Want to give your movie a touch of class? Try adding some creative dolly shots. When they’re not overdone, these sweeping shots can really give your little flick a cinematic feel — think about that great scene in The Texas Chainsaw Massacre where the camera smoothly follows Pam as she walks from the swing up to Leatherface’s house, which gradually looms ominously into view. “That’s fine, Stacie,” you’re thinking, “But I am not Tobe Hooper, nor am I cinematographer Daniel Pearl, nor do I have the money to set up some huge dolly in my backyard.” That’s probably all true, but don’t let that stop you! You know what makes a great dolly? A wheelchair. Someone sits and holds the camera, someone else pushes and voila: Nice, smooth dolly shot. You can probably rent a wheelchair from your local pharmacy for $10-20 per day.

You lucky kids, what with your computers that come with free programs like Windows Movie Maker and iMovie! Why, in my day we had to edit in camera or by dubbing between two VCRs! No matter what you use — a free program, a professional platform like Final Cut, or two VCRs — here’s one thing I can’t stress enough: Storyboard before you shoot! Try to get the look and feel of your movie down on paper; it should be edited in your head before you pick up a camera. Sure, things will change once you’re up on your feet, but you’ll save time on set and in the editing process if you’ve already put the puzzle pieces together.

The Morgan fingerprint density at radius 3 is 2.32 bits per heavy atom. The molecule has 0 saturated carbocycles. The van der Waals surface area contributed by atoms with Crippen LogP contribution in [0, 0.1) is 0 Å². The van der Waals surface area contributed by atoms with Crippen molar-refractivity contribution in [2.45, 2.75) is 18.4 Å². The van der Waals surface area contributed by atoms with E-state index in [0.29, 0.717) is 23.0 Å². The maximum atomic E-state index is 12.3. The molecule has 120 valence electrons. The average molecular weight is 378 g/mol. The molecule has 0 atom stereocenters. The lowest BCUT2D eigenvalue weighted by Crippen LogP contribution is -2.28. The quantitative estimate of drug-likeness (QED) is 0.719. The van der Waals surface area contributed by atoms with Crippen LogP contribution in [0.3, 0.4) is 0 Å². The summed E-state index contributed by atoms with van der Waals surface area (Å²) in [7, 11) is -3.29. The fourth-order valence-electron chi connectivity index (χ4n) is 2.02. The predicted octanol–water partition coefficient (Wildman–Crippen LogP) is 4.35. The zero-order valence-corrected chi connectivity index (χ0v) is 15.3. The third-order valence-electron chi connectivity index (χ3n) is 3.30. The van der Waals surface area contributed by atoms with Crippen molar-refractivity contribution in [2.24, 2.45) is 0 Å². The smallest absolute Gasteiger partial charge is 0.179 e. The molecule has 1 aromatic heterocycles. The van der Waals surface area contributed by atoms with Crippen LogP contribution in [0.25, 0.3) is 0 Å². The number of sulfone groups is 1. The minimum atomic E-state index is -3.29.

Sound and Lighting
Lighting and sound are crucial, particularly in horror: They can make or break the atmosphere and mood. Unfortunately, bad sound and dreadful lighting are often hallmarks of low-budget moviemaking. I’ve watched countless indie horror movies where it’s either so dark I can’t see what’s happening or so overlit that the backgrounds are blown out. I can’t hear the dialogue or the screams are so loud my speakers get blown.

Take your time and check your levels. Don’t rely on ambient lighting; a zillion-dollar set up isn’t required, but it doesn’t hurt (or break the bank) to stop by Ikea and pick up some Chinese lanterns, or visit your local hardware store for some $10 clip lights. As for sound, rig a boom with an external microphone and a swivel-head mop.

Ki Ki Ki, Ma Ma Ma
Can you imagine Friday the 13th without the theme music? If you don’t have the time or talent to make that perfect stabbing sound or music sting yourself, check out a site called Soundsnap. It’s part-free, part-pay and all no-royalty, user-generated content. If they don’t have what you’re looking for, well, you’d better find the time and talent to make it yourself.

Blood Makes Noise
Ah, fake blood:  Where would the genre be without it? You can dish out some serious dough on the pre-made variety, or follow this handy-dandy recipe for some convincing red stuff:

• ½ cup water
• 1 tablespoon cocoa powder
• 3 to 4 tablespoons corn syrup (like Karo)
• 1 teaspoon red food coloring
• 2 drops blue or green food coloring

Be sure to mix the cocoa and the water first — the cocoa powder and the blue/green food coloring are key. Not only does the cocoa make it yummy, it adds a bit of opacity and thickness to the blood, as well as darkening it up and making it look more realistic. The blue/green coloring prevents it from being unnaturally red. Horror fans can spot fake blood a mile away!

Got any tips to share? Post ’em up and share your expertise. Have you made your backyard horror masterpiece? Let me know. Make me proud, youngling!

When Stacie Ponder isn’t writing about horror movies here or at her own beloved blog Final Girl, she’s making them. Always, though, she leads a glamorous life, walking on the razor’s edge of danger and intrigue.